The term “dependent suspension system” refers to the fact that the left and right wheels are linked by a beam or axle. Leaf springs and shock absorbers or coil springs and shock absorbers can be used to spring this type of suspension.
To use it in mass-market automobiles that need both endurance and price, manufacturers must use a simple structure.
1. Beam Axle
Rear-drive automobiles’ front axles used to be made of solid beams. The entire front end of the vehicle was connected to the two steerable wheels by a single, fixed, continuous element.
Because the two wheels are mechanically linked, this suspension arrangement is referred to as “dependent.” A solid beam axle spanning the whole width of the vehicle connected the two wheels of the first Model T passenger cars, which were rear-driven.
An I-beam steel axle with machined ends was used to allow vertically placed kingpins to be attached to the axle, allowing the vehicle to be steered.
A semi-elliptical reversed leaf spring gets fitted between the axle and the car’s body to reduce the vehicle’s rough ride.
Each of the leaf spring’s two lower curving ends was attached to the axle, while the upper middle part was attached directly to the car’s frame in two closely separated spots.
Vehicles like the Model T, which used a solid beam axle, can also use a drive axle assembly as its solid beam component between the two driving wheels.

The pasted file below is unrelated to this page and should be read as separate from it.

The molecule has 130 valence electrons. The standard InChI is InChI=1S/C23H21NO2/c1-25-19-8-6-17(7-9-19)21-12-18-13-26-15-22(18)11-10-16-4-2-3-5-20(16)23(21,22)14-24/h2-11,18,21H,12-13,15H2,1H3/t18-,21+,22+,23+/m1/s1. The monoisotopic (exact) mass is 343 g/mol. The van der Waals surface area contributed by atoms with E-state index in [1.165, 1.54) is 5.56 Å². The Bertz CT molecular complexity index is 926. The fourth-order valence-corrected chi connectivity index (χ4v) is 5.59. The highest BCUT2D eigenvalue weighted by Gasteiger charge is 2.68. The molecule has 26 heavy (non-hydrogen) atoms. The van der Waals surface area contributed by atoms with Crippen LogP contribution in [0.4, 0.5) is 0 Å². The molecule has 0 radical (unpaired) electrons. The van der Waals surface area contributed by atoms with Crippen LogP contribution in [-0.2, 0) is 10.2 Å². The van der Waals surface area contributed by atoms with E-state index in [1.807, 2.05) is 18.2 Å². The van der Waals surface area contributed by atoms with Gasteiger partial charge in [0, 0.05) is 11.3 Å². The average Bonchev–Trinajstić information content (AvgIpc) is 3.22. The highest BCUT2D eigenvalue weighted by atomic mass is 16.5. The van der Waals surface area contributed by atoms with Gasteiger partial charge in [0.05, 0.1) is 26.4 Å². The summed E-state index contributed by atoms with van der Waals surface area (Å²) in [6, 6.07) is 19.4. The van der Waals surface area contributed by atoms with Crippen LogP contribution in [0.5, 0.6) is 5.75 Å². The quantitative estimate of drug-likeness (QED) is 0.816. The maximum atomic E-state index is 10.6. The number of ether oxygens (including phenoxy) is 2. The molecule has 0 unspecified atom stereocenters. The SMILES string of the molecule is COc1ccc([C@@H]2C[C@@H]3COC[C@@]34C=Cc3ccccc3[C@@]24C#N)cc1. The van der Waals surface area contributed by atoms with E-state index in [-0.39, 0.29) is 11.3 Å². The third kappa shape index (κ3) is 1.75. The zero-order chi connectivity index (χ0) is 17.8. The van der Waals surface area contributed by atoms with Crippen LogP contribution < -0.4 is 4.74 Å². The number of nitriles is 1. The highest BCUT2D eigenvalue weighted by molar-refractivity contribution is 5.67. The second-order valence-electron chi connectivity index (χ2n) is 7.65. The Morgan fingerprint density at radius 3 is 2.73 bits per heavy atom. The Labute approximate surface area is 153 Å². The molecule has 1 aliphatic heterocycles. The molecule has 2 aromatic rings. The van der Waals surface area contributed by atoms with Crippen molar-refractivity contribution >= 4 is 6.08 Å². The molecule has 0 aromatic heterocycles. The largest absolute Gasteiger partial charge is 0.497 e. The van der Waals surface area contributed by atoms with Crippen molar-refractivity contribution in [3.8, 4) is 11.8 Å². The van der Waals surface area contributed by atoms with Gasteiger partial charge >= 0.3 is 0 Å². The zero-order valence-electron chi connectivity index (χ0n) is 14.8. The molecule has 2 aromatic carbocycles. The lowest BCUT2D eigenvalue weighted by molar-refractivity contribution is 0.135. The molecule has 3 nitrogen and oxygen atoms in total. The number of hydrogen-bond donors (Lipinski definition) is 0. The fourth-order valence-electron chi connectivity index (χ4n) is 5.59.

Power is delivered to the drive axle via the driveshaft, where it is turned 90 degrees before being routed to the automobile’s wheels via the drive axle’s mechanical components.
Power is transferred from the vehicle’s drive shaft to a component known as the carrier by the first gear set. In the carrier, the “differential” is kept safe and sound.
Each driving wheel receives the same amount of power regardless of its rotational speed, as is the case when driving around a corner.
When it comes to four-wheel-drive cars, drive axles have historically been employed on the back wheels and the front for all-wheel-drive vehicles.
With the advent of front-wheel drive automobiles, which combine the transmission with the driving axle, the term “transaxle” has gained currency.
Pros and Cons
Solid beam axles have the benefits of simplicity and strength. During vertical travel, the wheel is held nearly perpendicular to the road, allowing for precise control of the wheel camber.
Keeping the wheels at a 90-degree angle to the pavement is especially beneficial for trucks hauling heavy loads.
In comparison to other suspension systems, solid beam axles have the disadvantage of not being able to alter camber during hard turning to keep the wheels off their sides and securely in grip with the ground.
Another drawback of this design is that when one of the wheels hits a rock or hole in the roadway, a shock wave propagates across the vehicle’s whole rear (or front), passengers may feel uncomfortable and perhaps “shimmy” as a result.
Additionally, a car with solid beam axles has a higher sprung weight, resulting in a rougher ride and greater passenger misery.
2. Dual‐Beam Suspension